The reach of the sons of notorious drug lord Joaquín “El Chapo” Guzmán has extended into the education system in Sinaloa.
Since the beginning of the week, about 90 children have been attending a school in a poor neighborhood of Culiacán to which Guzmán’s sons donated desks, chairs, televisions and computers among other items.
Despite a sign with the letters JGL (El Chapo’s initials) adorning its entrance, the school appears to be a fairly normal if basic educational facility. But according to the Sinaloa education minister, it is operating outside of regulations.
Juan Alfonso Mejía López said the school needs to be officially registered with educational authorities, pointing out that if it isn’t, the students’ progress won’t be officially recognized.
He said education officials have begun discussions with the school’s voluntary teachers with a view to having it registered.
Despite its current informal status, the school’s students – many of whom are the children of men and women who earn a meager living scavenging on Culiacán’s south side – appear happy to be in school rather than at home, where most don’t have access to television or the internet and are therefore unable to watch virtual classes currently screening due to the coronavirus pandemic.
Video footage published by the newspaper Milenio shows primary school-aged children studying together in makeshift classrooms.
One girl tells a reporter that she is happy to be at school and when questioned about who equipped it, she responded: “Some men who always came here to help my aunt.”
She was apparently referring to some of the sons of El Chapo, among whom are Jesús Alfredo, Iván Archivaldo and Ovidio. All three are suspected high-ranking members of the Sinaloa Cartel their father once headed.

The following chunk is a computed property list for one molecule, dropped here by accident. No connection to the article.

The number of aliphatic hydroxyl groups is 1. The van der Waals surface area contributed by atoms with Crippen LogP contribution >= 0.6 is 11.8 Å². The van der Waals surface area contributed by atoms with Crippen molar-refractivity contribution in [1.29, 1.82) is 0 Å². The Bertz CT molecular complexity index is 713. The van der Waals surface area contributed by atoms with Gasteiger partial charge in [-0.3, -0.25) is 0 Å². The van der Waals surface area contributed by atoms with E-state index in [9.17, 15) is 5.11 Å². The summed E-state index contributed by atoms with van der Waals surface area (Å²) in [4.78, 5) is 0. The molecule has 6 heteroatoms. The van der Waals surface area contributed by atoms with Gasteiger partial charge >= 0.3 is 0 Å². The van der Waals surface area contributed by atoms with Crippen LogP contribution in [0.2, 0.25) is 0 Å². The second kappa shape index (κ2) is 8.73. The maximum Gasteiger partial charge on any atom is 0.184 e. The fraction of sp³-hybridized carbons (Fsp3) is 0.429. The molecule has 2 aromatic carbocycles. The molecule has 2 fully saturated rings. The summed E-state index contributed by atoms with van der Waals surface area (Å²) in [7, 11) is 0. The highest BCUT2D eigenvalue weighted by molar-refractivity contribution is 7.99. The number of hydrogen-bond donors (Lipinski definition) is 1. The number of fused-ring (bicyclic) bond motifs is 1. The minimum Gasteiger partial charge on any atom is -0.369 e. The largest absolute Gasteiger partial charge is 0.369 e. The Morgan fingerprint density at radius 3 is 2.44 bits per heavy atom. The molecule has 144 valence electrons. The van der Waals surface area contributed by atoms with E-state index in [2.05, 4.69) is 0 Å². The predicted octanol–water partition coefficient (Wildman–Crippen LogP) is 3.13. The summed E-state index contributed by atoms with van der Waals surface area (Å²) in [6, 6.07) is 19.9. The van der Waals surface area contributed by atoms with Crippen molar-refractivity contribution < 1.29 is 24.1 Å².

The arrest of Ovidio Guzmán in Culiacán just over a year ago triggered a wave of cartel attacks in the northern city, prompting the authorities to release him.
One teacher who spoke to Milenio said she was approached by El Chapo’s sons and that they told her that they wanted to help local children.
Identified only as Esmeralda, the teacher said the imprisoned drug lord’s offspring initially wanted to build a new school but to save time they decided to adapt an existing property.
“I told them that luxuries weren’t so important, that the most important thing was internet. … We told them about this place and asked them if they could help us to adapt it and they did,” she said.
Esmeralda said the teachers had asked the state government for help in opening a temporary school but received no assistance because “all the resources were going to [responding to] Covid-19.”
Mejía, the education minister, said he had no knowledge of the teachers’ request.
Another teacher told Milenio that they communicate with El Chapo’s sons via cell phone messages, periodically telling them what items the school needs.
“In the last message I received they told me … not to worry that they would keep helping us in one way or another; we’re very grateful. … They were going to bring some tablets because there weren’t enough computers,” said Adilene Quiñones.
“We have very low-income children here who don’t have television [at home],” she said, adding that the parents of many are unable to help their children study because they have little education themselves.
Esmeralda said Joaquín Guzmán’s sons also gave uniforms, shoes, notebooks, pens and pencils to the students.
“Maybe it’s true that they come from organized crime but the truth is I look at their [charitable] actions,” she said.
Members of the Sinaloa Cartel and many other criminal organizations commonly distribute food packages and other essentials to needy residents in the areas where they operate.
Alejandrina Guzmán, El Chapo’s eldest daughter, distributed boxes, stenciled with her father’s image, of provisions including sugar, soups, beans, toilet paper and cooking oil to the elderly in Guadalajara earlier this year to help them get by amid the coronavirus crisis.
Meanwhile, the family patriarch is living out the rest of his days in the Supermax prison in Florence, Colorado, after a United States federal judge sentenced him to life in prison on drug trafficking charges in July 2019.
Source: Milenio (sp)